The shadow women’s minister and Rotherham MP Sarah Champion will call on the Government to step up and “save lives” today, as she unveils her new national strategy to tackle child sexual abuse.
The Labour MP has been a fierce campaigner for improved protections and education among young people in recent years, following damning revelations about child exploitation in her own constituency.
And following on from the launch of her Dare2Care campaign in January, she has put together a list of “simple” recommendations she believes could tackle abuse at the source.
Speaking to the Yorkshire Post ahead of the report’s publication, Ms Champion explained that one of the biggest issues that stood out during her research was a lack of awareness.
She said that whether she was speaking to children or the adults looking after them, there was a sense of the need for better education.
“Going round schools, all the children were telling me the same sorts of things: they wanted information, they wanted to know if something was right or wrong,” she said.
“[And] looking at this online stuff... parents are very naïve about this, they’re not using the same parenting skills they would use off-line.
“They don’t grasp, because to be quite honest we were too old to have this complete immersion that you now get because of smart phones.
“This is very much a whole new world that we don’t have enough protections for.”
The new Dare2Care strategy is therefore heavily focussed on the need to improve sex and relationship education in schools, including in appropriate forms at primary level.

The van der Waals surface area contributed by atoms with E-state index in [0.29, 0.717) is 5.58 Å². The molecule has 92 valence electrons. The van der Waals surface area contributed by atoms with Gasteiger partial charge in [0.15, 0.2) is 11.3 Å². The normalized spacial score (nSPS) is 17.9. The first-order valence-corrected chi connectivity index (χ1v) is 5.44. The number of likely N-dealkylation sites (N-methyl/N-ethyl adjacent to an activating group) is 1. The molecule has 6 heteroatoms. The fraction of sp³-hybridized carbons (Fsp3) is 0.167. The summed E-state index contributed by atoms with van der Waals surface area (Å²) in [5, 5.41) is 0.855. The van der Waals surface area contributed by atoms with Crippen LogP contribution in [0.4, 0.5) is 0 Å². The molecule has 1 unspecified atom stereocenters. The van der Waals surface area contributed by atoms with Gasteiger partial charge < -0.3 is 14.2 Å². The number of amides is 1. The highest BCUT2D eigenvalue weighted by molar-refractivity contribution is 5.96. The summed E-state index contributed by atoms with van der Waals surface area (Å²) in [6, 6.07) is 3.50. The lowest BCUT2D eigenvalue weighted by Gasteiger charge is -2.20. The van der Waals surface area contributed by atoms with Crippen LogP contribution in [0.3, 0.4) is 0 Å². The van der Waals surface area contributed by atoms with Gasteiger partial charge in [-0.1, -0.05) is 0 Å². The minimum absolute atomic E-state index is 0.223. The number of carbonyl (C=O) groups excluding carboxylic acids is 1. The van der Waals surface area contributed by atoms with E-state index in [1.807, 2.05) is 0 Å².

It also recommends a “far-reaching” public health campaign on spotting the signs of abuse and exploitation and reporting it.
This is in addition to ensuring that teachers and other front line professionals are trained to understand the dangers posed to children online. It also recommends providing up-to-date support for parents around issues like cyber bullying and sexting.
According to the latest figures, the number of reported incidents of sexual offences against children increased by almost a quarter over the last year.
More than 38,000 reports were made to police in England and Wales between April 2015 and May 2016, including allegations of rape, sexual assault, sexual activity with a minor, and sexual exploitation.
Ms Champion believes that for too long experts have been preoccupied with how to respond to these crimes, rather than how to prevent them.
But she claims that the solutions identified in her report are not only relatively straightforward but also inexpensive.
“I’ve worked with about 40 charities, academics, and a lot of survivors and parents whose children have been through this horror, and it’s quite simple to prevent child abuse,” she told the paper.
“We’re looking at £1bn a year that the police have to spend investigating child abuse crimes... going up to £3bn by 2020.
“Why don’t we focus just a tiny amount of our resources on preventing this crime? It makes economic sense as well as saving lives.”
The strategy will be launched in Parliament this afternoon, at an event attended by women whose lives have been directly affected by abuse, as well as academics and charity representatives.